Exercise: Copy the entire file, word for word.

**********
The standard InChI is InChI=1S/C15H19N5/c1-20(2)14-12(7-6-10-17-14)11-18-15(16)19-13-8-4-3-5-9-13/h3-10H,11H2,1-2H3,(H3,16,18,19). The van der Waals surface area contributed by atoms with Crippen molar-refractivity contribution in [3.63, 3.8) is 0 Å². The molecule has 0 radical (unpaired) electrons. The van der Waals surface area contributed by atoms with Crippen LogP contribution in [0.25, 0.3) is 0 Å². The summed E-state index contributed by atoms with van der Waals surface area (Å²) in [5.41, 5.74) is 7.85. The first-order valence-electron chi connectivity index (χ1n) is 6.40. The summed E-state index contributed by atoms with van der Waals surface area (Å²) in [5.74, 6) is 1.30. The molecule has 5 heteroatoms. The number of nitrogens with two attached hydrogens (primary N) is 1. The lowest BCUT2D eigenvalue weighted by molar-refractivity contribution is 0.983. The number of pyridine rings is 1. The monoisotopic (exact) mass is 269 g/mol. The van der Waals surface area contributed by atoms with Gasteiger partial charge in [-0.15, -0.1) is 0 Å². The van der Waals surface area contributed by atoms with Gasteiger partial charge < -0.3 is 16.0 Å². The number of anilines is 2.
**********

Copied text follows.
The standard InChI is InChI=1S/C15H19N5/c1-20(2)14-12(7-6-10-17-14)11-18-15(16)19-13-8-4-3-5-9-13/h3-10H,11H2,1-2H3,(H3,16,18,19). The van der Waals surface area contributed by atoms with Crippen molar-refractivity contribution in [3.63, 3.8) is 0 Å². The molecule has 0 radical (unpaired) electrons. The van der Waals surface area contributed by atoms with Crippen LogP contribution in [0.25, 0.3) is 0 Å². The summed E-state index contributed by atoms with van der Waals surface area (Å²) in [5.41, 5.74) is 7.85. The first-order valence-electron chi connectivity index (χ1n) is 6.40. The summed E-state index contributed by atoms with van der Waals surface area (Å²) in [5.74, 6) is 1.30. The molecule has 5 heteroatoms. The number of nitrogens with two attached hydrogens (primary N) is 1. The lowest BCUT2D eigenvalue weighted by molar-refractivity contribution is 0.983. The number of pyridine rings is 1. The monoisotopic (exact) mass is 269 g/mol. The van der Waals surface area contributed by atoms with Gasteiger partial charge in [-0.15, -0.1) is 0 Å². The van der Waals surface area contributed by atoms with Gasteiger partial charge < -0.3 is 16.0 Å². The number of anilines is 2.